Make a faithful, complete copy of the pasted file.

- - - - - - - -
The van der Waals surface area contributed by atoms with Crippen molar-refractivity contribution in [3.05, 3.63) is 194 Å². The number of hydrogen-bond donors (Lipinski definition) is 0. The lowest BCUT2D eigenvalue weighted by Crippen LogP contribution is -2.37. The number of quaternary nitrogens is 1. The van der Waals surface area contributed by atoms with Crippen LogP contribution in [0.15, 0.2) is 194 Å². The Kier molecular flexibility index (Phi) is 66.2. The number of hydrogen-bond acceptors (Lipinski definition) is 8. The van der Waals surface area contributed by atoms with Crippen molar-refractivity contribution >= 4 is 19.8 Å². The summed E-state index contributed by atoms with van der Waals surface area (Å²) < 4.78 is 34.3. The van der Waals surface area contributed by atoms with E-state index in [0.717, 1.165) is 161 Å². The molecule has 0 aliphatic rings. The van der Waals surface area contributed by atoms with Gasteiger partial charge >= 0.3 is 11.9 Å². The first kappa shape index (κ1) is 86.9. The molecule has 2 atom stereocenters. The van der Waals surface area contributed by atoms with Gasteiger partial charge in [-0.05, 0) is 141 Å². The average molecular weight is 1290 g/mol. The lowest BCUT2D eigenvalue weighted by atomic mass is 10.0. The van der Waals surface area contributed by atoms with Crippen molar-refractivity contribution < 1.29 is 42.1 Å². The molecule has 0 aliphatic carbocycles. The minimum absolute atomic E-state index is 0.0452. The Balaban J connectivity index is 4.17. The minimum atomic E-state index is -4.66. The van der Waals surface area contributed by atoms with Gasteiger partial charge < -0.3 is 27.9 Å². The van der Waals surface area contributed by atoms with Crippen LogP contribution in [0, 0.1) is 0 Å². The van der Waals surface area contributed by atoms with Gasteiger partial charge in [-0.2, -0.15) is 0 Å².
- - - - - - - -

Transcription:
The van der Waals surface area contributed by atoms with Crippen molar-refractivity contribution in [3.05, 3.63) is 194 Å². The number of hydrogen-bond donors (Lipinski definition) is 0. The lowest BCUT2D eigenvalue weighted by Crippen LogP contribution is -2.37. The number of quaternary nitrogens is 1. The van der Waals surface area contributed by atoms with Crippen LogP contribution in [0.15, 0.2) is 194 Å². The Kier molecular flexibility index (Phi) is 66.2. The number of hydrogen-bond acceptors (Lipinski definition) is 8. The van der Waals surface area contributed by atoms with Crippen molar-refractivity contribution >= 4 is 19.8 Å². The summed E-state index contributed by atoms with van der Waals surface area (Å²) < 4.78 is 34.3. The van der Waals surface area contributed by atoms with E-state index in [0.717, 1.165) is 161 Å². The molecule has 0 aliphatic rings. The van der Waals surface area contributed by atoms with Gasteiger partial charge >= 0.3 is 11.9 Å². The first kappa shape index (κ1) is 86.9. The molecule has 2 atom stereocenters. The van der Waals surface area contributed by atoms with Gasteiger partial charge in [-0.05, 0) is 141 Å². The average molecular weight is 1290 g/mol. The lowest BCUT2D eigenvalue weighted by atomic mass is 10.0. The van der Waals surface area contributed by atoms with Crippen molar-refractivity contribution < 1.29 is 42.1 Å². The molecule has 0 aliphatic carbocycles. The minimum absolute atomic E-state index is 0.0452. The Balaban J connectivity index is 4.17. The minimum atomic E-state index is -4.66. The van der Waals surface area contributed by atoms with Gasteiger partial charge < -0.3 is 27.9 Å². The van der Waals surface area contributed by atoms with Crippen LogP contribution in [0, 0.1) is 0 Å². The van der Waals surface area contributed by atoms with Gasteiger partial charge in [-0.2, -0.15) is 0 Å².